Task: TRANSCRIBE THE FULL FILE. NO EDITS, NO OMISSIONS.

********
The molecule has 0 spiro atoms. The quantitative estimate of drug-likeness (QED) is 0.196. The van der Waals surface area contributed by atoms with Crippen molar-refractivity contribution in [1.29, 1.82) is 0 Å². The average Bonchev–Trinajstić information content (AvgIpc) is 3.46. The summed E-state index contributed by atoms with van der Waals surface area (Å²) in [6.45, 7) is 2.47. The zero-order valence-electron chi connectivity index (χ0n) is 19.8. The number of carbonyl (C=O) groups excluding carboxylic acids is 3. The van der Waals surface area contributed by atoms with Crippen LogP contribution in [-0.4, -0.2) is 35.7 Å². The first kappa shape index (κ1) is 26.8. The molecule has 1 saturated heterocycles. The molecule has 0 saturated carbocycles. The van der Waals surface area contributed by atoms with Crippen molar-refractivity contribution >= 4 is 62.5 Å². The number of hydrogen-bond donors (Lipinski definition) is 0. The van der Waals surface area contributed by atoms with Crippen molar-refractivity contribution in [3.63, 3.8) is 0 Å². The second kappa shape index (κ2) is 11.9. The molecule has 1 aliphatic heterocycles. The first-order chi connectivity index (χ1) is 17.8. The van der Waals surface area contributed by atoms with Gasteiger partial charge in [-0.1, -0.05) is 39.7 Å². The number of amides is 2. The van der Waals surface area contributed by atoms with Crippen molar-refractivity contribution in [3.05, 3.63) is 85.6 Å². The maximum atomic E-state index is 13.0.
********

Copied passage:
The molecule has 0 spiro atoms. The quantitative estimate of drug-likeness (QED) is 0.196. The van der Waals surface area contributed by atoms with Crippen molar-refractivity contribution in [1.29, 1.82) is 0 Å². The average Bonchev–Trinajstić information content (AvgIpc) is 3.46. The summed E-state index contributed by atoms with van der Waals surface area (Å²) in [6.45, 7) is 2.47. The zero-order valence-electron chi connectivity index (χ0n) is 19.8. The number of carbonyl (C=O) groups excluding carboxylic acids is 3. The van der Waals surface area contributed by atoms with Crippen LogP contribution in [-0.4, -0.2) is 35.7 Å². The first kappa shape index (κ1) is 26.8. The molecule has 1 saturated heterocycles. The molecule has 0 saturated carbocycles. The van der Waals surface area contributed by atoms with Crippen molar-refractivity contribution >= 4 is 62.5 Å². The number of hydrogen-bond donors (Lipinski definition) is 0. The van der Waals surface area contributed by atoms with Crippen molar-refractivity contribution in [3.63, 3.8) is 0 Å². The second kappa shape index (κ2) is 11.9. The molecule has 1 aliphatic heterocycles. The first-order chi connectivity index (χ1) is 17.8. The van der Waals surface area contributed by atoms with Gasteiger partial charge in [-0.1, -0.05) is 39.7 Å². The number of amides is 2. The van der Waals surface area contributed by atoms with Crippen molar-refractivity contribution in [3.05, 3.63) is 85.6 Å². The maximum atomic E-state index is 13.0.